Aldermen on the Council’s Workforce Committee will meet Tuesday morning to discuss ways the city could take back federal funds earmarked for a special job training partnership the city has with Cook County.
A resolution Workforce Committee Chair Pat O’Connor (40) introduced in April prompted the subject matter hearing. It suggests the funds be redirected from the Chicago Cook Workforce Partnership to the city’s Department of Family and Support Services (DFFS) in order to expand existing job training and placement programs the city offers for city youth, the formerly incarcerated, the homeless, and other vulnerable populations of the city.
Every year, the city receives federal dollars as part of the Workforce Innovation and Opportunity Act (WIOA), a law President Obama signed in 2014 to help job seekers access employment, education, training and support services. It’s specifically designed to match the chronically unemployed or the unskilled with opportunities in burgeoning sectors of the global economy.
Since 2012, a significant portion of those dollars have been earmarked for an initiative Chicago set up with Cook County. Established by Mayor Rahm Emanuel and President Toni Preckwinkle, the partnership was developed as a way for the city and county to combine resources and broaden outreach for employers and job seekers. It’s one of the biggest workforce development entities in the country and is mostly funded through federal grants from the U.S. Department of Labor.
Since its launch, the partnership has raised about $32 million from private entities and has connected nearly 40,000 people with a job. Last year, Workforce Partnership Executive Director Karin Norington-Reaves told county commissioners in 2016 her organization helped place 8,726 people placed in jobs, enroll 19,502 in services, and 5,400 people in educational and vocational training. It operates 12 workforce centers around the city and county.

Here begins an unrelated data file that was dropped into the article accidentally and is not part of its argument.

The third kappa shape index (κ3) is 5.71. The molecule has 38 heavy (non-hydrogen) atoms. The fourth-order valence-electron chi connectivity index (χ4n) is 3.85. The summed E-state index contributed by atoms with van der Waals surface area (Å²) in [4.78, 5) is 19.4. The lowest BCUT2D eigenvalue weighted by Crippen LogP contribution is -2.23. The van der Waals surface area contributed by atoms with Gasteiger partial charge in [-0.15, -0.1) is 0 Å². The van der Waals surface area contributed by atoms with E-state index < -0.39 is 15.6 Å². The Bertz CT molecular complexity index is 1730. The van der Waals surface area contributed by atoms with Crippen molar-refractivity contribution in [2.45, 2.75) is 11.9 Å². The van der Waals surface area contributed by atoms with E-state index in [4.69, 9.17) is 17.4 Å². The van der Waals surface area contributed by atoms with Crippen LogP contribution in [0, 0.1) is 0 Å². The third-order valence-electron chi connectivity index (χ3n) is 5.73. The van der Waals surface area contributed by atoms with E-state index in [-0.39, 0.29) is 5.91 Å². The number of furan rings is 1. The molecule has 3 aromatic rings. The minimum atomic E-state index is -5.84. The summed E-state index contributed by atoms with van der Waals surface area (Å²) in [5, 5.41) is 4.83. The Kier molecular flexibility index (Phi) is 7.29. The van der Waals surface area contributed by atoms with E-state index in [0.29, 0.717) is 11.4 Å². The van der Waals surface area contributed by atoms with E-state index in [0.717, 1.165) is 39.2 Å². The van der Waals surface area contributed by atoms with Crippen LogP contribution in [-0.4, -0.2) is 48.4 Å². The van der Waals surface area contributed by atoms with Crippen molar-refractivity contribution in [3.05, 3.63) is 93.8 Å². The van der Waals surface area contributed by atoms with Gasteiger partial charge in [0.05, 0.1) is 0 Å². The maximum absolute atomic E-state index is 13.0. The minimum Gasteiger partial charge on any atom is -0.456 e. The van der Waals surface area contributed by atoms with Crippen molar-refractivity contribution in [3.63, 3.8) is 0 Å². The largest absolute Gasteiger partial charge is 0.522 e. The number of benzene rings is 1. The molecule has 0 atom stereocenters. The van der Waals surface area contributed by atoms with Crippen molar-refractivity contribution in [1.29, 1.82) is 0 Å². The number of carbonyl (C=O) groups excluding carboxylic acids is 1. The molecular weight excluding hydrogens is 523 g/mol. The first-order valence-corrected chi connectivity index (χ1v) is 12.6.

Yet, six months ago, aldermen expressed confusion about the partnership–for some it was the first time hearing of the program–and suggested it wasn’t living up to its mandate. At that meeting, the concerns voiced by aldermen were best summed up by Ald. Jason Ervin (28) who said, “It’s like this entity that’s out there, taking in a damn good chunk of money that came to the city, entrusting it, and it’s operating as it sees fit, without any consultation with the bodies that have ceded that authority to you. That’s a challenge. I want the best in service for my residents, at the same time we don’t want to be disconnected from the services our residents are receiving. I think that’s the crux… There does not appear to be that collaboration.”
The job training component of the partnership overlaps with resources provided by DFFS, especially as it relates to employment opportunities for city youth and ex-offenders, resolution sponsors claim. In the preamble of the resolution, sponsors say DFFS is in a “unique position to offer Chicagoans direct assistance” with job training resources and other social service programs through its network of delegate agencies and support centers.
It calls on the committee to explore using money explore the possibility of using existing federal grant funds to increase capacity at the city’s Community Re-Entry Support Centers, Second Chance apprentice programs, and other existing initiatives catered toward connecting Chicagoans to job opportunities.
The Executive Director of Chicago Cook Workforce Partnership, Karin Norington-Reaves, DFSS Commissioner Lisa Morrison Butler, and representatives from several delegate agencies that provide job training opportunities to residents on behalf of the city are expected to testify. A representative from Cook County is also expected to testify.